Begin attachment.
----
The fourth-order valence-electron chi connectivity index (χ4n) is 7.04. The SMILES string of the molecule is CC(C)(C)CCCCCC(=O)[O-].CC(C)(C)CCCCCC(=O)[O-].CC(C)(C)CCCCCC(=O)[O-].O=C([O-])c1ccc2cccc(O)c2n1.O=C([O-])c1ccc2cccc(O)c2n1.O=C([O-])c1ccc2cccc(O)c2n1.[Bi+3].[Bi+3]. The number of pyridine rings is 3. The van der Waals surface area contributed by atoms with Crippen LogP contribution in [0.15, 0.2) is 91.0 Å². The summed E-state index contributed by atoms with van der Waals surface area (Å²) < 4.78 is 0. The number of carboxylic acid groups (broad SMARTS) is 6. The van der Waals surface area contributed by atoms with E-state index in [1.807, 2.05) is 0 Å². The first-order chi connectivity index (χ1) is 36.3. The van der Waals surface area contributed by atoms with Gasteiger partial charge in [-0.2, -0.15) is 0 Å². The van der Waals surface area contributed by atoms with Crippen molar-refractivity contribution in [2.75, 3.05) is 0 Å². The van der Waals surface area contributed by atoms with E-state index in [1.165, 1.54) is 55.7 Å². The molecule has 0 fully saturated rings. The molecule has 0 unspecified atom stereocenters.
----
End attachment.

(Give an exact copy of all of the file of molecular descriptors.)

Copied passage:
The fourth-order valence-electron chi connectivity index (χ4n) is 7.04. The SMILES string of the molecule is CC(C)(C)CCCCCC(=O)[O-].CC(C)(C)CCCCCC(=O)[O-].CC(C)(C)CCCCCC(=O)[O-].O=C([O-])c1ccc2cccc(O)c2n1.O=C([O-])c1ccc2cccc(O)c2n1.O=C([O-])c1ccc2cccc(O)c2n1.[Bi+3].[Bi+3]. The number of pyridine rings is 3. The van der Waals surface area contributed by atoms with Crippen LogP contribution in [0.15, 0.2) is 91.0 Å². The summed E-state index contributed by atoms with van der Waals surface area (Å²) < 4.78 is 0. The number of carboxylic acid groups (broad SMARTS) is 6. The van der Waals surface area contributed by atoms with E-state index in [1.807, 2.05) is 0 Å². The first-order chi connectivity index (χ1) is 36.3. The van der Waals surface area contributed by atoms with Gasteiger partial charge in [-0.2, -0.15) is 0 Å². The van der Waals surface area contributed by atoms with Crippen molar-refractivity contribution in [2.75, 3.05) is 0 Å². The van der Waals surface area contributed by atoms with E-state index in [1.165, 1.54) is 55.7 Å². The molecule has 0 fully saturated rings. The molecule has 0 unspecified atom stereocenters.